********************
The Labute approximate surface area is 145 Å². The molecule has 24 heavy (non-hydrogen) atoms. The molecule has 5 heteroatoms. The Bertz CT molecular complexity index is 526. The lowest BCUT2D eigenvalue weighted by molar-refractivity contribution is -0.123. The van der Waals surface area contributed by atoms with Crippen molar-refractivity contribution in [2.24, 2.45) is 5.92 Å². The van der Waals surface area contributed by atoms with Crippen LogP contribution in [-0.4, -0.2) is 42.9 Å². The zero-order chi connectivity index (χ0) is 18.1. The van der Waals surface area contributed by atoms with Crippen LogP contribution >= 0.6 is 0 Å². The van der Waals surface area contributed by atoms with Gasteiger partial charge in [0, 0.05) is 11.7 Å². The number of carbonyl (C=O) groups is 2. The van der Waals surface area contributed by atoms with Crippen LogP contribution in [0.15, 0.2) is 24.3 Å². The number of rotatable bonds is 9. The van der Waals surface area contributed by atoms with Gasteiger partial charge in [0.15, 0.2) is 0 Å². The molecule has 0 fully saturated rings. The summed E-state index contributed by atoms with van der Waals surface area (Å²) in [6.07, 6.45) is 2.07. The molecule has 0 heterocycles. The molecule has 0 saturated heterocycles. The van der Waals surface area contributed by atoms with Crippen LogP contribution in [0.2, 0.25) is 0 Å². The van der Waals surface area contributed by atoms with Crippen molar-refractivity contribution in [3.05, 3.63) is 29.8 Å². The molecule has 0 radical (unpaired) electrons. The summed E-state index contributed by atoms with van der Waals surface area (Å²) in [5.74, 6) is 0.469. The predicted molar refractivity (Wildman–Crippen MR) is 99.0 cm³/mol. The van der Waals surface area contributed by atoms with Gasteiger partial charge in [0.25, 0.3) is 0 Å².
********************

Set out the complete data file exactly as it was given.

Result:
The Labute approximate surface area is 145 Å². The molecule has 24 heavy (non-hydrogen) atoms. The molecule has 5 heteroatoms. The Bertz CT molecular complexity index is 526. The lowest BCUT2D eigenvalue weighted by molar-refractivity contribution is -0.123. The van der Waals surface area contributed by atoms with Crippen molar-refractivity contribution in [2.24, 2.45) is 5.92 Å². The van der Waals surface area contributed by atoms with Crippen LogP contribution in [-0.4, -0.2) is 42.9 Å². The zero-order chi connectivity index (χ0) is 18.1. The van der Waals surface area contributed by atoms with Crippen LogP contribution >= 0.6 is 0 Å². The van der Waals surface area contributed by atoms with Gasteiger partial charge in [0, 0.05) is 11.7 Å². The number of carbonyl (C=O) groups is 2. The van der Waals surface area contributed by atoms with Crippen LogP contribution in [0.15, 0.2) is 24.3 Å². The number of rotatable bonds is 9. The van der Waals surface area contributed by atoms with Gasteiger partial charge in [0.15, 0.2) is 0 Å². The molecule has 0 fully saturated rings. The summed E-state index contributed by atoms with van der Waals surface area (Å²) in [6.07, 6.45) is 2.07. The molecule has 0 heterocycles. The molecule has 0 saturated heterocycles. The van der Waals surface area contributed by atoms with Crippen LogP contribution in [0.2, 0.25) is 0 Å². The van der Waals surface area contributed by atoms with Crippen molar-refractivity contribution in [3.05, 3.63) is 29.8 Å². The molecule has 0 radical (unpaired) electrons. The summed E-state index contributed by atoms with van der Waals surface area (Å²) in [5.74, 6) is 0.469. The predicted molar refractivity (Wildman–Crippen MR) is 99.0 cm³/mol. The van der Waals surface area contributed by atoms with Gasteiger partial charge in [0.25, 0.3) is 0 Å².